Before having children, it’s normal to daydream about how life will be. We all hope we will be the near-perfect parent, raising our children the ‘right’ way, turning them into bright, inspirational, happy human beings in the process. As a child care professional and helping to nurture so many children, I was keen to become a teacher to my own children. I knew about child development, so I would be able to ensure I provided relevant, stimulating activities to encourage that development to its fullest.
As well as letters, numbers, colours and shapes, I would teach them manners, kindness, compassion, and right from wrong. I would teach them how to be independent, how to look after themselves, cook, wash, clean, shop.
And, so far, with H, I’ve done most of that, to the best of my ability (we’ll keep working on the cooking, washing, cleaning and shopping…). And then along came Tink, and the game changed.
Of course, it wasn’t instant. Autism is a hidden condition in the early days for most. I tried to be that same, enthusiastic teacher as I had been to H. Only, after a while, it became apparent that whatever I was doing wasn’t working. Tink didn’t engage in the same way H had. H was a very early talker; Tink didn’t speak. H enjoyed puzzles and games, and we’d spend hours playing together; Tink wasn’t interested in playing.
I was lost. I called in help. She was diagnosed with autism. And our roles reversed.
She became my teacher and I her student.
From the day of her diagnosis (before, even, during ‘the wait’), I became eager to learn all I could about this condition that would not just become part of our lives, but would end up dictating it. I read books, blogs, websites, leaflets; watched TV programmes, YouTube videos, joined support groups and went on a course. All provided information and advice – about other people’s autism. Some of it useful, some of it applied, but much didn’t.[bctt tweet=”I quickly realised that the best source of information about Tink’s autism was… Tink.” username=”@itsatinkthing”]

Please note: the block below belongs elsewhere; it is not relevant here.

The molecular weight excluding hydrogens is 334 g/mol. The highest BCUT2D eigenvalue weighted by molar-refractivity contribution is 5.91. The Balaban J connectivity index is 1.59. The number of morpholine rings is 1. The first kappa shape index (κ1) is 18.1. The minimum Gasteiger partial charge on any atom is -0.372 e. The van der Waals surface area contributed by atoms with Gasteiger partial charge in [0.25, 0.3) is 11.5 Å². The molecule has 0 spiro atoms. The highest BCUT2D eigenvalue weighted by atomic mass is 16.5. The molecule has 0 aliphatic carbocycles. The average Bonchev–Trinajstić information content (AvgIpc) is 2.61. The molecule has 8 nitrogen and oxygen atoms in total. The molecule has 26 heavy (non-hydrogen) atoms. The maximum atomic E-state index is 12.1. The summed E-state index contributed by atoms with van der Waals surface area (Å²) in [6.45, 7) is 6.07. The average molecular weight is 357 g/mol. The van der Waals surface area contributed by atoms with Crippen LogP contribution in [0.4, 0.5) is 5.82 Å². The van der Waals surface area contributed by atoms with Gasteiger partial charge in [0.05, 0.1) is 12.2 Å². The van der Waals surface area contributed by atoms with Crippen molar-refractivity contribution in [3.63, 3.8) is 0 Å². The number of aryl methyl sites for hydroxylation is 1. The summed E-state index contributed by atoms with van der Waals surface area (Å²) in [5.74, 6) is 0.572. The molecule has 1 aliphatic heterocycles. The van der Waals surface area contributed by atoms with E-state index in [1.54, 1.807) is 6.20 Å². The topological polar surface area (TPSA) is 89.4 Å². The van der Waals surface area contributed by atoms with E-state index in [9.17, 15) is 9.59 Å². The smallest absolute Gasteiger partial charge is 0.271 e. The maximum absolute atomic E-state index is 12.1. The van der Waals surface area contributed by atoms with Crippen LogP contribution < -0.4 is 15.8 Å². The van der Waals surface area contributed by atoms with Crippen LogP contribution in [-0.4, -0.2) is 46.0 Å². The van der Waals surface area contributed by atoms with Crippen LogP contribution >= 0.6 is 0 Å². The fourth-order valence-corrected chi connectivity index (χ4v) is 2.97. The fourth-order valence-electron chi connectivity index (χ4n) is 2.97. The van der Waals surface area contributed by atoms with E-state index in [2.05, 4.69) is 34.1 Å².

I learnt to sit and watch before making any moves. I learnt how she communicates – not just verbally, but the more subtle, behavioural kind of communication. I learnt about stimming; not the flappy, clappy kind often associated with autism, but the less obvious touching of the thumb and fingertips or the chewing of her ever-present dummy. I learnt that if she does this, she’s most likely anxious about something and I then can try to work out what.
She taught me that some things are just not for her: fruit, short sleeves, hand dryers, for example. So, we don’t concern ourselves with those and move on.
She taught me that there are so many myths about autism and how misunderstood it still can be. “Autistics don’t have empathy.” Tell that to Tink. If she sees someone hurt, she’ll ask if they’re ok. She understands they are hurt. She knows how ‘hurt’ feels and knows to be concerned. If that’s not empathy, I’m not sure what is. “What’s her special skill?” You tell me. At present, she doesn’t seem to have one, just like most of us ‘typical’ folk which makes her fairly… typical. “Autistics live in their own world.” No, Tink very much lives in the same world as the rest of us! She just experiences it differently.
She has taught me not to sweat the small stuff, not to be judgemental, not to give up. I have learnt to be more patient, to let go of my ideals and preconceptions and to expect the unexpected.
She has taught me more than I ever hoped I could learn, and will go on teaching me every day of our lives together.